Metropolitan News-Enterprise


Friday, December 19, 2008


Page 7



The Millionaires’ Tax — a Double Failure




In 2004, voters narrowly approved Proposition 63, the Mental Heath Services Act (MHSA), which imposed an additional 1% tax on personal income above $1 million. The funds generated from this “millionaire’s tax” were intended to expand county mental health programs. Taxpayer and business groups opposed the measure for a couple of obvious reasons. First, California is already a high tax, high spending state that didn’t need any more revenue. Second, as we predicted, Prop 63 would exacerbate California’s income tax volatility.

Although the final vote for Proposition 63 was tallied more than four years ago, evidence suggests that California’s most wealthy have continued to vote on this measure — with their feet. A recent survey from TNS Research, an international business research firm, found the California counties of Los Angeles, Orange and San Diego had the 1st, 4th and 6th highest number of millionaires in the country. However, even as the national population of millionaire households grew by 5.9% in 2007, Los Angeles County lost about 7000 of these households. Orange and San Diego Counties lost millionaire households as well.

Milton Friedman’s maxim that few things are as mobile as rich people and capital, is proven starkly by data showing the wealthy are leaving California in record numbers. It is probably no coincidence that, while California has been punishing the successful for the sin of being rich, Maricopa County in neighboring Arizona gained 23,000 new millionaire households in the same time period. Arizona’s top marginal personal income tax rate is 4.79%, less than half California’s rate of 10.3%, which includes the Prop. 63 surcharge.

When California millionaires choose to become Florida or Nevada millionaires, the consequences to the state’s economy is profound.

In California, the top 10% of earners pay nearly 75% of income taxes. If the trend of millionaire households relocating out of state continues, it will make finding the revenue to fund essential state services even more difficult.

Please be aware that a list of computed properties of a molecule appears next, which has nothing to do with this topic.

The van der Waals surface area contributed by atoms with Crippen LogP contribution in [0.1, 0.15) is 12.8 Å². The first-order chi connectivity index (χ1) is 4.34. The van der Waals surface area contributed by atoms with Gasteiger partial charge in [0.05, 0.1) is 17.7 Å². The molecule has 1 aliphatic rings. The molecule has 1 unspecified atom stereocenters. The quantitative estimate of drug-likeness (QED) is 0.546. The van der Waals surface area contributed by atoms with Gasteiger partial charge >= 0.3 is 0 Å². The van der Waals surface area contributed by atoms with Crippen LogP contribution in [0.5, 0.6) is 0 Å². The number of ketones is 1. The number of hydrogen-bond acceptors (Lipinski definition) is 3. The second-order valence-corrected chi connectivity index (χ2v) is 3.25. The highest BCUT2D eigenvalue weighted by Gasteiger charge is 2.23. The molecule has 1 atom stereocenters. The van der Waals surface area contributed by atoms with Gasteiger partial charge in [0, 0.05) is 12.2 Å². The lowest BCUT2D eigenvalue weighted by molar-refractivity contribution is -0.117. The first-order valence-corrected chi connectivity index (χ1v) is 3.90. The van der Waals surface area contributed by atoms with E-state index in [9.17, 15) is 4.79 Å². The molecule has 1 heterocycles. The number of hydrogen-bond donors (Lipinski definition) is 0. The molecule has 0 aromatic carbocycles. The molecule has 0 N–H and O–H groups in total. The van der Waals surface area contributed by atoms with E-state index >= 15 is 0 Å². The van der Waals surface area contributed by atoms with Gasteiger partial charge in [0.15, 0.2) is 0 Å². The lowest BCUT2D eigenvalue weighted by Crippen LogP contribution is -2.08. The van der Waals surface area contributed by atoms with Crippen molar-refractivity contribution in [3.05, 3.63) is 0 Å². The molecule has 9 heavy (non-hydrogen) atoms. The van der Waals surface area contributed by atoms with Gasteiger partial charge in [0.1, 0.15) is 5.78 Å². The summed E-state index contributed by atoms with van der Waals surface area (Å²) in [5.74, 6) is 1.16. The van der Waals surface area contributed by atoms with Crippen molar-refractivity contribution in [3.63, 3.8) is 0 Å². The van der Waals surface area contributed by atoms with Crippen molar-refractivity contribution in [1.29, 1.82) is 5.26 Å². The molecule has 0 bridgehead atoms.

Given that passage of Proposition 63 is responsible, at least in part, for the accelerated out migration of California’s wealthy, can we at least conclude that Prop 63 has done some good? Unfortunately, no. While the California Department of Finance is reporting a net domestic outmigration of taxpaying citizens along all income groups, DOF’s May 2008 audit of the MHSA states: “As of March 31, 2008, approximately $3.2 billion has been collected and $2.9 billion has been allocated for county use. Of the $2.9 billion allocation, $1 billion has been approved for distribution but only $726 million has been distributed to the counties.” This means that $2.174 billion is just sitting in the bank unused.

Similarly, much of the funding that has been distributed to counties still is not being utilized and is instead being held in reserves.

Total county Proposition 63 reserve funds statewide exceed $80 million. However, as we face a $27.8 billion budget deficit over the next 20 months, Proposition 63’s inflexibility prohibits counties from transferring reserves to fund other priorities.

The Department of Finance’s audit declares, “An overall documented plan for the development and implementation of the MHSA does not exist.” Furthermore, the audit cited ineffective communication between the Department of Mental Health, the Mental Health Oversight and Accountability Commission (an agency responsible for overseeing parts of the MHSA) and the counties.

The audit states the Department of Mental Health’s application of Community Services and Supports (mental health services for children and adults) guidelines has been “strict and inflexible,” and counties have therefore developed plans ranging from 300 to 1000 pages that meet the guidelines but not the needs of their communities.

Even supporters of Proposition 63 are concerned. It has been so unsuccessful that Rose King, a member of the measure’s drafting committee wrote in a Sacramento Bee op-ed, “Almost four years after passage, however, there is little evidence that the system has improved, and an infinitesimal number of clients are getting better treatment.”  So, just to be clear, in addition to driving those out of the state whom we can least afford to lose, Proposition 63 has failed abjectly to accomplish its goals and thus reflects the worst example to date of ballot box budgeting. Congratulations, Golden State. Once again, we have demonstrated why we rank so low in terms of effective governance.

Four years of hindsight should compel elected leaders to take two separate courses of action. First, the Legislature should pass all necessary laws to allow both the state and counties to tap into the unused Prop 63 funds to help address the current crisis. Second, recognizing that punishing the rich is a strategy akin to the old medical practice of “bloodletting,” Proposition 63 should be repealed immediately.

Republican leaders may be proposing this week to address both sides of the Proposition 63 unbalanced equation. But the chances that the majority party will take decisive corrective action to fix this double error? Zero.

(The writer is an attorney and president of the Howard Jarvis Taxpayers Association.)


Copyright 2008, Metropolitan News Company